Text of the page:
Here’s an overview of key biogas news.
Reps. Elise Stefanik, R-N.Y., and Scott Peters, D-Calif., introduced legislation Aug. 13 that aims to extend tax credits for investments in qualified renewable energy production, including closed-loop biomass, open-loop biomass, municipal solid waste, geothermal, qualified hydropower, and marine and hydrokinetic. The bill, titled the Renewable Electricity Tax Credit Equalization Act, or H.R. 4186, was introduced Aug. 13 and referred to the Committee on Ways and Means. To date, no other members of Congress have signed on to cosponsor the bill. Tax incentives for electricity produced from the technologies addressed by the bill have been expired for the past two years, since 2017.
A new renewable natural gas (RNG) project is moving forward in the City of Longmont, Colo. In late July, contractor CGRS Inc. brought in Maverick Steel Inc. to begin erecting the steel on a site at the northwest corner of the city’s wastewater treatment plant (WWTP). The steel provides the frame for an approximately 23,000-square-foot building for Longmont’s biogas treatment and RNG fueling station project, which will transform byproducts from the WWTP into renewable fuel for the city’s trash trucks. The front side of the building will house approximately 10,000 square feet of administrative offices on two stories; the remaining 13,000 square feet will serve as the RNG fueling station.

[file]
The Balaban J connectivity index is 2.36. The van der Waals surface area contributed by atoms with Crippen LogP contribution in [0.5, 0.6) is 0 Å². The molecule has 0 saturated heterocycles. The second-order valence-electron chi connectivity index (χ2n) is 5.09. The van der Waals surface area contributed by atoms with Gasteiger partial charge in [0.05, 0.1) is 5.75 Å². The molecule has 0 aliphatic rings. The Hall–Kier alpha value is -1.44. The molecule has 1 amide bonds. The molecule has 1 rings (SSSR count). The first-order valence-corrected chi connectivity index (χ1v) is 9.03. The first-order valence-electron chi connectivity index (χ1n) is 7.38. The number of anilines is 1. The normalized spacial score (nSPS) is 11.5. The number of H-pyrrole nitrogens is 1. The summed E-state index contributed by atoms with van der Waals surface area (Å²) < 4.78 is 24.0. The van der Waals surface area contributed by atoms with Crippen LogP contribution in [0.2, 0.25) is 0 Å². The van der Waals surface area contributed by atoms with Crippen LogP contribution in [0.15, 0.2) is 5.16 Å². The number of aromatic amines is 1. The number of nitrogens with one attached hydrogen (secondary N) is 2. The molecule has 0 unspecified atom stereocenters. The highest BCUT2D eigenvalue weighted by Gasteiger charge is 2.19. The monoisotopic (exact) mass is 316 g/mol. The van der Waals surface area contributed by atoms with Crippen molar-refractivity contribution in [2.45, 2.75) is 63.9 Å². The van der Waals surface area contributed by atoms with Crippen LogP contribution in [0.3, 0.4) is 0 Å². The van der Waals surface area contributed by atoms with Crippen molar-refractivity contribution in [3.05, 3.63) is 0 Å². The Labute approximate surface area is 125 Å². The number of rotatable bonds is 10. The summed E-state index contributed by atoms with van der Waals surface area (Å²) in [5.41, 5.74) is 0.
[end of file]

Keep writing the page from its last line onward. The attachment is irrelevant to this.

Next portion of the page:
Plans for a £200 million (€215.8 million) waste-to-energy plant on the outskirts of Preston, UK, have moved one step closer to fruition. Preston City Council’s planning committee voted not to object to the proposals put forward by infrastructure development, asset management and investment company Miller Turner. The firm plans to build the plant at Red Scar industrial estate. Lancashire County Council’s development control committee will make the final decision on whether the facility can be built. Director of planning at Miller Turner, Paul Zanin, told Blog Preston: “We are pleased that Preston’s Planning Committee supported the recommendation to support our plans for Longridge Road Energy Centre.